Investigation: Seattle ferry wasn't overloaded

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SEATTLE (AP) — A state investigation has found that a Seattle ferry that was forced to turn around before a preseason Seahawks football game last month wasn't overloaded, after all.

The ferry Cathlamet was en route from Bremerton to Seattle on Aug. 15 when the captain returned to dock over fears that it was overloaded by nearly 500 passengers. Some 484 passengers left the vessel before it disembarked again for Seattle.

But a report from the Washington Department of Transportation, released Monday under a public records request, said video surveillance showed about 1,073 passengers boarding before the ferry left Bremerton — below the boat's capacity of 1,200, and well below the 1,684 passengers officials believed were on board.

The investigation, completed Sept. 11, suggested that a malfunctioning hand-clicker used to count the passengers was to blame for the erroneous count.

Leslie Tweit, the ferries employee who counted the walk-on passengers, gave a written statement initially saying she did not believe her clicker was broken. But she later told investigators that her clickers had malfunctioned before, and that she was so focused on watching the passengers board that she didn't look at her device to see if it was miscounting.

Her device registered 1,461 walk-on passengers, instead of the actual number of approximately 850, the report said. More than 200 passengers boarded by vehicle.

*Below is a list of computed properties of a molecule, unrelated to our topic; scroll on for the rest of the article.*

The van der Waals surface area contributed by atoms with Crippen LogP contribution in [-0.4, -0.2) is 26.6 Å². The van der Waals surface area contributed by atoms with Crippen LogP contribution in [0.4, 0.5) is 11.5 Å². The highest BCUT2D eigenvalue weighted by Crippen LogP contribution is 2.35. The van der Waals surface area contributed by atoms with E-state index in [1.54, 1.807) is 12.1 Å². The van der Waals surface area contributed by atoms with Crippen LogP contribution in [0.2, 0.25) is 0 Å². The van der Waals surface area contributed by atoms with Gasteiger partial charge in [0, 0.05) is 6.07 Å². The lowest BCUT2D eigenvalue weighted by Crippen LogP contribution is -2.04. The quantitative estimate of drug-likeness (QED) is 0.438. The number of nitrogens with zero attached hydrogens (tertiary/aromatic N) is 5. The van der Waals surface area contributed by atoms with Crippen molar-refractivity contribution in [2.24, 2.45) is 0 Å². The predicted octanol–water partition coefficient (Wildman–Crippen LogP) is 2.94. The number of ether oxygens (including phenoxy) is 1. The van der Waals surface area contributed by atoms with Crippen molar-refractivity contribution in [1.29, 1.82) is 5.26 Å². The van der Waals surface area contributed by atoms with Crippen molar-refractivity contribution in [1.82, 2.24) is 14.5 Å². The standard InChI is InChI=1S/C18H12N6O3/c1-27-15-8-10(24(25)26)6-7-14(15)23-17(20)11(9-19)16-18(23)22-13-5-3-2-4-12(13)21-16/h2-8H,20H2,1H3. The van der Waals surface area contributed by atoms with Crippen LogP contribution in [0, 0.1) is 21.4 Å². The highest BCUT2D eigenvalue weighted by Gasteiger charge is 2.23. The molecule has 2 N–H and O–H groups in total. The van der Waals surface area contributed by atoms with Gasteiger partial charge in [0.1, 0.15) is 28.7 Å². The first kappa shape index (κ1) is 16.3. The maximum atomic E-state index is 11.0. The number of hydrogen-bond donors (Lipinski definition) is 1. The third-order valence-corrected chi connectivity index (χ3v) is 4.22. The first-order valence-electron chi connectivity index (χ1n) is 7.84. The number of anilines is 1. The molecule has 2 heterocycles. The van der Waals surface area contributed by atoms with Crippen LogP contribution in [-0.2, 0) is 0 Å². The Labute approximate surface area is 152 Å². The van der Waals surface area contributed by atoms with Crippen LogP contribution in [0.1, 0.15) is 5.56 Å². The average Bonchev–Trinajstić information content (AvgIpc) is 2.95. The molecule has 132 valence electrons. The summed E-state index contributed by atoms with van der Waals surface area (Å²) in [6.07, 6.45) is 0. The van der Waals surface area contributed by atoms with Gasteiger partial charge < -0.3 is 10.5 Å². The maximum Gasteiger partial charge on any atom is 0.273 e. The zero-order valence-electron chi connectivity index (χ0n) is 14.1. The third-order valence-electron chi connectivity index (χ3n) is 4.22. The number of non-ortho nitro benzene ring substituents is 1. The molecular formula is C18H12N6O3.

The report did not say whether investigators actually tested the counter that Tweit used that day.

Spokeswoman Marta Coursey said Washington State Ferries is considering getting better devices.

"It's not high-tech," she said. "We're looking at purchasing new counters."

An internal review by the ferries system raised numerous problems beyond the clickers, however. Due to limited staffing, there was no terminal supervisor on duty when the Cathlamet first left for Seattle, according to documents released Monday. And the passenger count should have been relayed to the captain before the vessel left the dock.

Tweit did not know the vessel's capacity, and when she asked a co-worker, he didn't know either, she said in a handwritten statement: "He kinda laughed and said, 'not sure 1200 or 1600' and then he said no worries we have Cpt Dave F. and he's cool."

"Our review concludes that the root cause of this overloading event was a preventable human error," wrote George Capacci, the interim ferries chief, in an email late last month. "WSF passenger counting protocols in place were not followed. And, decision-making was left to junior personnel with no oversight from the captain or terminal supervisor.

"Since the event, we have learned from the captain that there may be a question of reliability for one of the hand counter used by the overhead loading ramp attendant. This doesn't materially change the review of this event since the number they were counting to was incorrect."

Capacci said passenger safety was not compromised when the vessel returned to dock.

"No part of this incidence is acceptable with respect to good customer service, but we are relieved that most of the ferry riders that had to disembark, and were going to the Seahawks game, should have made it to the game before kickoff," he wrote.

State Rep. Larry Seaquist, a Gig Harbor Democrat, said the report illustrated a deeper problem, one that could be a big issue in the event of a disaster.

"How many people are actually on board any boat?" he said. "If you talk with the captains, they all worry that those counts are inaccurate. Crews are really well trained on safety procedures, but we do have this weak spot."


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